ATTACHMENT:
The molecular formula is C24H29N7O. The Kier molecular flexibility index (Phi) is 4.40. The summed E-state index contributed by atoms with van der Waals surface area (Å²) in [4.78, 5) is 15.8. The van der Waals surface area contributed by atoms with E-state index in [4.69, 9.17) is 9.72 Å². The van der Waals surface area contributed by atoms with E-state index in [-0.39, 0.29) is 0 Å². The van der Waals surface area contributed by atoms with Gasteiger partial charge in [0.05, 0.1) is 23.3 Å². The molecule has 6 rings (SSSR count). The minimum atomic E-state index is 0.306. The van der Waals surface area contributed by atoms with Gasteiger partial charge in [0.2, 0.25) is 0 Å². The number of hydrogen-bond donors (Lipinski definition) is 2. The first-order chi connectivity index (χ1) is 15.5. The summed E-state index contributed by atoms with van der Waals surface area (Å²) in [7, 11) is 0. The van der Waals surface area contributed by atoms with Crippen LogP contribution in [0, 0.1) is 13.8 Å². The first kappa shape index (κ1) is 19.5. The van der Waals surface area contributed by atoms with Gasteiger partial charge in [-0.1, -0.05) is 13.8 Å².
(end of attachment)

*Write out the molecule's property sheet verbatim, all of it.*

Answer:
The molecular formula is C24H29N7O. The Kier molecular flexibility index (Phi) is 4.40. The summed E-state index contributed by atoms with van der Waals surface area (Å²) in [4.78, 5) is 15.8. The van der Waals surface area contributed by atoms with E-state index in [4.69, 9.17) is 9.72 Å². The van der Waals surface area contributed by atoms with E-state index in [-0.39, 0.29) is 0 Å². The van der Waals surface area contributed by atoms with Gasteiger partial charge in [0.05, 0.1) is 23.3 Å². The molecule has 6 rings (SSSR count). The minimum atomic E-state index is 0.306. The van der Waals surface area contributed by atoms with Gasteiger partial charge in [0.2, 0.25) is 0 Å². The number of hydrogen-bond donors (Lipinski definition) is 2. The first-order chi connectivity index (χ1) is 15.5. The summed E-state index contributed by atoms with van der Waals surface area (Å²) in [7, 11) is 0. The van der Waals surface area contributed by atoms with Crippen LogP contribution in [0, 0.1) is 13.8 Å². The first kappa shape index (κ1) is 19.5. The van der Waals surface area contributed by atoms with Gasteiger partial charge in [-0.1, -0.05) is 13.8 Å².